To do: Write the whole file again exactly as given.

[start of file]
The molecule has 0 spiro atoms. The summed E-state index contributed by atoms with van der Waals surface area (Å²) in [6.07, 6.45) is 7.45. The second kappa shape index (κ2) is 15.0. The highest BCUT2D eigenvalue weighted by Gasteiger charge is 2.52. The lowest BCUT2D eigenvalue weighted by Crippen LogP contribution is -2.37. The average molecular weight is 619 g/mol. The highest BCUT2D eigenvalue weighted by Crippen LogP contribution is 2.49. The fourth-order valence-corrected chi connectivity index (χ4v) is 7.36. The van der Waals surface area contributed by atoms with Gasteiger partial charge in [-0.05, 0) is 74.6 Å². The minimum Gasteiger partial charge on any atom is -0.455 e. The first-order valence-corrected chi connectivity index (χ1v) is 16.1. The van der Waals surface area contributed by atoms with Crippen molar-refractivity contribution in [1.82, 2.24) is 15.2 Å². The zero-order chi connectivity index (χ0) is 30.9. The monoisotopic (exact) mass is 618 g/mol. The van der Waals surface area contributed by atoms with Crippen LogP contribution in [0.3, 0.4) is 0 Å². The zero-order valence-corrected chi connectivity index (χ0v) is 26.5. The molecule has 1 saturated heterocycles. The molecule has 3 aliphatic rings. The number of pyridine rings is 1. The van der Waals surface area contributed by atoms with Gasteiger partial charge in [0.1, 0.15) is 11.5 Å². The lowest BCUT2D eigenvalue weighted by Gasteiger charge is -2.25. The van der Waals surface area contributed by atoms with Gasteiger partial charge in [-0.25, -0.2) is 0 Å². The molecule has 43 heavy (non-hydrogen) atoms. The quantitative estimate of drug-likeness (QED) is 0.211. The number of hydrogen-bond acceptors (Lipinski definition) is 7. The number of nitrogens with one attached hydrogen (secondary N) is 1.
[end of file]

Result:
The molecule has 0 spiro atoms. The summed E-state index contributed by atoms with van der Waals surface area (Å²) in [6.07, 6.45) is 7.45. The second kappa shape index (κ2) is 15.0. The highest BCUT2D eigenvalue weighted by Gasteiger charge is 2.52. The lowest BCUT2D eigenvalue weighted by Crippen LogP contribution is -2.37. The average molecular weight is 619 g/mol. The highest BCUT2D eigenvalue weighted by Crippen LogP contribution is 2.49. The fourth-order valence-corrected chi connectivity index (χ4v) is 7.36. The van der Waals surface area contributed by atoms with Gasteiger partial charge in [-0.05, 0) is 74.6 Å². The minimum Gasteiger partial charge on any atom is -0.455 e. The first-order valence-corrected chi connectivity index (χ1v) is 16.1. The van der Waals surface area contributed by atoms with Crippen molar-refractivity contribution in [1.82, 2.24) is 15.2 Å². The zero-order chi connectivity index (χ0) is 30.9. The monoisotopic (exact) mass is 618 g/mol. The van der Waals surface area contributed by atoms with Crippen LogP contribution in [0.3, 0.4) is 0 Å². The zero-order valence-corrected chi connectivity index (χ0v) is 26.5. The molecule has 1 saturated heterocycles. The molecule has 3 aliphatic rings. The number of pyridine rings is 1. The van der Waals surface area contributed by atoms with Gasteiger partial charge in [0.1, 0.15) is 11.5 Å². The lowest BCUT2D eigenvalue weighted by Gasteiger charge is -2.25. The van der Waals surface area contributed by atoms with Gasteiger partial charge in [-0.25, -0.2) is 0 Å². The molecule has 43 heavy (non-hydrogen) atoms. The quantitative estimate of drug-likeness (QED) is 0.211. The number of hydrogen-bond acceptors (Lipinski definition) is 7. The number of nitrogens with one attached hydrogen (secondary N) is 1.